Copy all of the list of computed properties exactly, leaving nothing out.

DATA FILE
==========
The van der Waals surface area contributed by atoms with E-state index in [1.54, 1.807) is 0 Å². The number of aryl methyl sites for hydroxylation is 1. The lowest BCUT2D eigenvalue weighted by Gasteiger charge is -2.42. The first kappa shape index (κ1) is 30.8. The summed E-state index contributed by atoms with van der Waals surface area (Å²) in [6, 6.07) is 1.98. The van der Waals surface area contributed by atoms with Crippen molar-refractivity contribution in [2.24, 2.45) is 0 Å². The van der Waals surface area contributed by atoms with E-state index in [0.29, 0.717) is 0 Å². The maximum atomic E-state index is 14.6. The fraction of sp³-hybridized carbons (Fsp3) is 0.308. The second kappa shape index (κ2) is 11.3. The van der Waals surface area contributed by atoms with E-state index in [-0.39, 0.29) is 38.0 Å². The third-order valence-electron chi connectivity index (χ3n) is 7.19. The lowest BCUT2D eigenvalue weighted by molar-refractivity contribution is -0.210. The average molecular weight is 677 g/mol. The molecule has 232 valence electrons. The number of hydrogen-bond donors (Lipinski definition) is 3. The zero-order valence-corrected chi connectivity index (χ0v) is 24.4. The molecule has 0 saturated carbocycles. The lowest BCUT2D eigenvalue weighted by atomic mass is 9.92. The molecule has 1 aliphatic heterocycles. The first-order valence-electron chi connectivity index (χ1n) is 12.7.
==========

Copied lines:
The van der Waals surface area contributed by atoms with E-state index in [1.54, 1.807) is 0 Å². The number of aryl methyl sites for hydroxylation is 1. The lowest BCUT2D eigenvalue weighted by Gasteiger charge is -2.42. The first kappa shape index (κ1) is 30.8. The summed E-state index contributed by atoms with van der Waals surface area (Å²) in [6, 6.07) is 1.98. The van der Waals surface area contributed by atoms with Crippen molar-refractivity contribution in [2.24, 2.45) is 0 Å². The van der Waals surface area contributed by atoms with E-state index in [0.29, 0.717) is 0 Å². The maximum atomic E-state index is 14.6. The fraction of sp³-hybridized carbons (Fsp3) is 0.308. The second kappa shape index (κ2) is 11.3. The van der Waals surface area contributed by atoms with E-state index in [-0.39, 0.29) is 38.0 Å². The third-order valence-electron chi connectivity index (χ3n) is 7.19. The lowest BCUT2D eigenvalue weighted by molar-refractivity contribution is -0.210. The average molecular weight is 677 g/mol. The molecule has 232 valence electrons. The number of hydrogen-bond donors (Lipinski definition) is 3. The zero-order valence-corrected chi connectivity index (χ0v) is 24.4. The molecule has 0 saturated carbocycles. The lowest BCUT2D eigenvalue weighted by atomic mass is 9.92. The molecule has 1 aliphatic heterocycles. The first-order valence-electron chi connectivity index (χ1n) is 12.7.